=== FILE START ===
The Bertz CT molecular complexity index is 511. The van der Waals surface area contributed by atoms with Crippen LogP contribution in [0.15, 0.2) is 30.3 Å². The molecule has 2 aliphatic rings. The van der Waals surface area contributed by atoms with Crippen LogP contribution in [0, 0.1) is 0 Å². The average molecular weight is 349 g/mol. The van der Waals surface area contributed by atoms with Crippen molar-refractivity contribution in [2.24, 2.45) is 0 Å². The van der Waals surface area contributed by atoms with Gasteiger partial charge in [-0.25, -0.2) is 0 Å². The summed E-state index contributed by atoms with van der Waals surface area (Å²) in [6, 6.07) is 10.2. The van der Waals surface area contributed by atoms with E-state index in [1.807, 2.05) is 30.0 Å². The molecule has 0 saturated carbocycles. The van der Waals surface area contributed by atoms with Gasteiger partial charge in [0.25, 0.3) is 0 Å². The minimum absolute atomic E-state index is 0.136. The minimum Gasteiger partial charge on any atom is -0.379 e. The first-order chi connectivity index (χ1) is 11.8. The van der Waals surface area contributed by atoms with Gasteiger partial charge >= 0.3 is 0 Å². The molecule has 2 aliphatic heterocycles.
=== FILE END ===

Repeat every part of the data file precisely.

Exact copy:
The Bertz CT molecular complexity index is 511. The van der Waals surface area contributed by atoms with Crippen LogP contribution in [0.15, 0.2) is 30.3 Å². The molecule has 2 aliphatic rings. The van der Waals surface area contributed by atoms with Crippen LogP contribution in [0, 0.1) is 0 Å². The average molecular weight is 349 g/mol. The van der Waals surface area contributed by atoms with Crippen molar-refractivity contribution in [2.24, 2.45) is 0 Å². The van der Waals surface area contributed by atoms with Gasteiger partial charge in [-0.25, -0.2) is 0 Å². The summed E-state index contributed by atoms with van der Waals surface area (Å²) in [6, 6.07) is 10.2. The van der Waals surface area contributed by atoms with E-state index in [1.807, 2.05) is 30.0 Å². The molecule has 0 saturated carbocycles. The van der Waals surface area contributed by atoms with Gasteiger partial charge in [0.25, 0.3) is 0 Å². The minimum absolute atomic E-state index is 0.136. The minimum Gasteiger partial charge on any atom is -0.379 e. The first-order chi connectivity index (χ1) is 11.8. The van der Waals surface area contributed by atoms with Gasteiger partial charge >= 0.3 is 0 Å². The molecule has 2 aliphatic heterocycles.